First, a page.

13. TBi macrumors 68030

    TBi

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    Location:
    Ireland
  14. dmw007 macrumors G4

    dmw007

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    Location:
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    #14

    Yep, no good free air television here. :(
     
  15. EricNau Moderator emeritus

    EricNau

    Joined:
    Apr 27, 2005
    Location:
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    #15
    You might get more definite answers if you could post higher quality pictures, as it is now it's hard to tell exactly what type of connecters those are.
     
  16. displaced macrumors 65816

    displaced

    Joined:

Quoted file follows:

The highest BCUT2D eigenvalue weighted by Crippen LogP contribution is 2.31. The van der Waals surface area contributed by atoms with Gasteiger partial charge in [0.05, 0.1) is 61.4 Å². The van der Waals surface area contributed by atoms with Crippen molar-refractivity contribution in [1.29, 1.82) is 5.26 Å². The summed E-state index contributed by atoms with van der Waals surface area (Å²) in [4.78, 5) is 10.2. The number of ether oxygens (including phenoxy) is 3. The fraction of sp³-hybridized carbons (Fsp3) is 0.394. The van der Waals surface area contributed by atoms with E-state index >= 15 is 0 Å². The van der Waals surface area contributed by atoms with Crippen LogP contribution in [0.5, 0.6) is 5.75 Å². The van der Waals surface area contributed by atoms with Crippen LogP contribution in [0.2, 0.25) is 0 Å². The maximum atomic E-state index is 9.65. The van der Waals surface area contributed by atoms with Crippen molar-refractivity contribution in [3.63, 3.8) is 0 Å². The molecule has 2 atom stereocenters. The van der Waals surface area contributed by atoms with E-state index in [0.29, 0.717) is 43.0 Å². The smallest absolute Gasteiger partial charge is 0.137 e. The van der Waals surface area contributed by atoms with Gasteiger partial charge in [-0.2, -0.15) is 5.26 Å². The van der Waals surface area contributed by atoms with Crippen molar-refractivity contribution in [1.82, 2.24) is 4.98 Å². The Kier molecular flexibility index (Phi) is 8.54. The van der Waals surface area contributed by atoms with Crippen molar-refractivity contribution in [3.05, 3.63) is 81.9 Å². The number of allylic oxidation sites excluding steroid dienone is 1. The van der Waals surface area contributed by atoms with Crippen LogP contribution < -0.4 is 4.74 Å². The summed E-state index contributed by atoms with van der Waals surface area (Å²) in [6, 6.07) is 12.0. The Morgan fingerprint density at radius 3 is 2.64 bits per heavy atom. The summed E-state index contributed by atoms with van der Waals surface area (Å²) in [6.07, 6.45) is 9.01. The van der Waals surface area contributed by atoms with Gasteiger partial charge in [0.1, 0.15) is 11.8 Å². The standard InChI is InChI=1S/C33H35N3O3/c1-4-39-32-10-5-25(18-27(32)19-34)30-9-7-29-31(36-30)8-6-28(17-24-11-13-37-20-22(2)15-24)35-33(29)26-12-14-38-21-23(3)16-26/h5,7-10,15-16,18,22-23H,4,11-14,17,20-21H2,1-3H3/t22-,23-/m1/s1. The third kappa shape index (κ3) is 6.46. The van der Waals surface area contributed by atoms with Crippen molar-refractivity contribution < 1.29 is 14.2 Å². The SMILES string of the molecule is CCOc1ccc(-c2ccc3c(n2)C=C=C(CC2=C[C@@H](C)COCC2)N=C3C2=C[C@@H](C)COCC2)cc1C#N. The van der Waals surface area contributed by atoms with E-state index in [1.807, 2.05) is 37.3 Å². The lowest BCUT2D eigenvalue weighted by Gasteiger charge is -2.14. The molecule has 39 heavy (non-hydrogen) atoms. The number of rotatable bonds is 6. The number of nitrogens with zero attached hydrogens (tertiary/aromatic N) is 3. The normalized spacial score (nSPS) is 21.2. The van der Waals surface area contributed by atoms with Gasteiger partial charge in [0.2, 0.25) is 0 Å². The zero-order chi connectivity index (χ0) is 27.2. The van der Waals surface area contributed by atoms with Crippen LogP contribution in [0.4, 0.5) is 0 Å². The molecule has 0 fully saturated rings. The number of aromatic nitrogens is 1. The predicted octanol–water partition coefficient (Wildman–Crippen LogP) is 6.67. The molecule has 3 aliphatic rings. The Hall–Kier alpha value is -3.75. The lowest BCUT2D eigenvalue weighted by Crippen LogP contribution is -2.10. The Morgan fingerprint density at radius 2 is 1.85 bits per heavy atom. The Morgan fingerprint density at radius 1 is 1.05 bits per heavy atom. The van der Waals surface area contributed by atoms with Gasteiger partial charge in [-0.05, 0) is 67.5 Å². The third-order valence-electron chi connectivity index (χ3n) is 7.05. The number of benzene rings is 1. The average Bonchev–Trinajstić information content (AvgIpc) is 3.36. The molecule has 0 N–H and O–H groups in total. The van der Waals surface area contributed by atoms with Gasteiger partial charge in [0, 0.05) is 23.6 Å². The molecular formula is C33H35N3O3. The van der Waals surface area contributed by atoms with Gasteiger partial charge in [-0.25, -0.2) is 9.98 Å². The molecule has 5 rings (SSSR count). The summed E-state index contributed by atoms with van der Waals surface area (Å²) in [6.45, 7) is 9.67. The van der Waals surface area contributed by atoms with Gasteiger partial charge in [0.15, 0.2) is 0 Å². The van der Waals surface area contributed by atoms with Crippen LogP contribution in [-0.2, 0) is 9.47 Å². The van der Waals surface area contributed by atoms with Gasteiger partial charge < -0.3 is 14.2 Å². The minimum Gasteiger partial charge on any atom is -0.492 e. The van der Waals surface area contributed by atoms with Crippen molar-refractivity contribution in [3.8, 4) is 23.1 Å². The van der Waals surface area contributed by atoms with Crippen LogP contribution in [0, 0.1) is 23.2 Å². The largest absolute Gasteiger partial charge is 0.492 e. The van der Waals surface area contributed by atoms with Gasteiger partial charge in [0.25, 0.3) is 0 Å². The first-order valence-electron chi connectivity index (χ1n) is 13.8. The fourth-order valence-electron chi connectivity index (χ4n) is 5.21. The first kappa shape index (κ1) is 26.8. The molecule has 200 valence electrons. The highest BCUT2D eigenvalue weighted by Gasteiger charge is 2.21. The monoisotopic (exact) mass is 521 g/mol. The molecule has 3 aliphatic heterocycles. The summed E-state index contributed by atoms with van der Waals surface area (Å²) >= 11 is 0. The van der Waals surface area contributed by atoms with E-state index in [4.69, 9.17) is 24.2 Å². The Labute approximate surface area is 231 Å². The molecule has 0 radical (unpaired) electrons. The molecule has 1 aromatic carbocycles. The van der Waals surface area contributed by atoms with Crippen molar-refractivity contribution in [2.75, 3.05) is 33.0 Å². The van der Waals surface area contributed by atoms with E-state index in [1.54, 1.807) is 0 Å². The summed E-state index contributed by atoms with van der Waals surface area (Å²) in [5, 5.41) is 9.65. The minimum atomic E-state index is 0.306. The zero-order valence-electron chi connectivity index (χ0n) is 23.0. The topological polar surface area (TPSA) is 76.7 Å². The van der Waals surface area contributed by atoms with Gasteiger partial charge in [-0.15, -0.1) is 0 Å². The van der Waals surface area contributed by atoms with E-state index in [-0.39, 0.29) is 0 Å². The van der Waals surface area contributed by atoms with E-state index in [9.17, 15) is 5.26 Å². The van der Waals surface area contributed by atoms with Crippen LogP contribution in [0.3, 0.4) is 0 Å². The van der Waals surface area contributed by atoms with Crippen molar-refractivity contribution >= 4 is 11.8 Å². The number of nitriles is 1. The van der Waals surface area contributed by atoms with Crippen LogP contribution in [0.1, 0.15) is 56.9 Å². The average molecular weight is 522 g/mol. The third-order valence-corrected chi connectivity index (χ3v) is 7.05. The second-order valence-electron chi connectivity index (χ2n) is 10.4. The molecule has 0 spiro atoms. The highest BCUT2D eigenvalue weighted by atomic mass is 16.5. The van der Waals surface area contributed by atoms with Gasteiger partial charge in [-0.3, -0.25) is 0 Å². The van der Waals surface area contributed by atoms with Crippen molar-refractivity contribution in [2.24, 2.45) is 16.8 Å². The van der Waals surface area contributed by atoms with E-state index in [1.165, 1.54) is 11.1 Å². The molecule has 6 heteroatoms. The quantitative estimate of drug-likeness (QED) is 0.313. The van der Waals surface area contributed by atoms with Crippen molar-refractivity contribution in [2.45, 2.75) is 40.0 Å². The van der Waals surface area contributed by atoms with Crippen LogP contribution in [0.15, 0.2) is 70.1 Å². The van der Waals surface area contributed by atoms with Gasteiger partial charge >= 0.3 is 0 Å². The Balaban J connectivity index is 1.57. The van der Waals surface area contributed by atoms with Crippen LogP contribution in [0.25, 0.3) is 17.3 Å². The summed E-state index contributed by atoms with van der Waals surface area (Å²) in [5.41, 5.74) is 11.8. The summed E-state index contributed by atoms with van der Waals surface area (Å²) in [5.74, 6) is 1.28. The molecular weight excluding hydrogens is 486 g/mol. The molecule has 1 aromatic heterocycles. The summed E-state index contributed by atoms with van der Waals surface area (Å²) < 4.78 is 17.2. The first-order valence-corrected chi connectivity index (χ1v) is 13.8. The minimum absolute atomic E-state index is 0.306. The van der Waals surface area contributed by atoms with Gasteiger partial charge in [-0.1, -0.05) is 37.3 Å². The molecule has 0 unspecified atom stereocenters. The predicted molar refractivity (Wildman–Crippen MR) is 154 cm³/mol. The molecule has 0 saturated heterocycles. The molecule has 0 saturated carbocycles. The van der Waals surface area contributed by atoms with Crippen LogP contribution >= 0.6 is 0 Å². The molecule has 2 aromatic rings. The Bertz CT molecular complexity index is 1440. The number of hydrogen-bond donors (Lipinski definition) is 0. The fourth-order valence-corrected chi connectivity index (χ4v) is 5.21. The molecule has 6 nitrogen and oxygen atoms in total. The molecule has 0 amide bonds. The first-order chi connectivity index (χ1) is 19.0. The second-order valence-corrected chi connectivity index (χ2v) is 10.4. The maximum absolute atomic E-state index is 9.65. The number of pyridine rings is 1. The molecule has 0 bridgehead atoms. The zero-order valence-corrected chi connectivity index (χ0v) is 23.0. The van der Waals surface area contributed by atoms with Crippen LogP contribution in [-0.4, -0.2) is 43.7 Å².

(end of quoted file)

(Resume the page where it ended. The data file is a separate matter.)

Jun 23, 2003
    Location:
    Gravesend, United Kingdom
    #16
    They're certainly F-Type connectors.

    They're pretty standard coaxial cable connectors. You'll find them on the backs of satellite and cable TV receivers. My cable service here in the UK terminates on my wall with two of these connectors -- one for the cable TV receiver which I don't use, since I have satellite, and one for the cable modem.

    You'll want one of these adapters.

    Or, if you can find just a F-type plug somewhere, they're really easy to stick onto the end of a length of coax. Just strip the outer casing and fold back & braid the shield wire. Then strip the inner casing almost to the base, and screw on the F-type over the top of the braided shield wire. The core of the coax itself forms the 'pin' of the plug.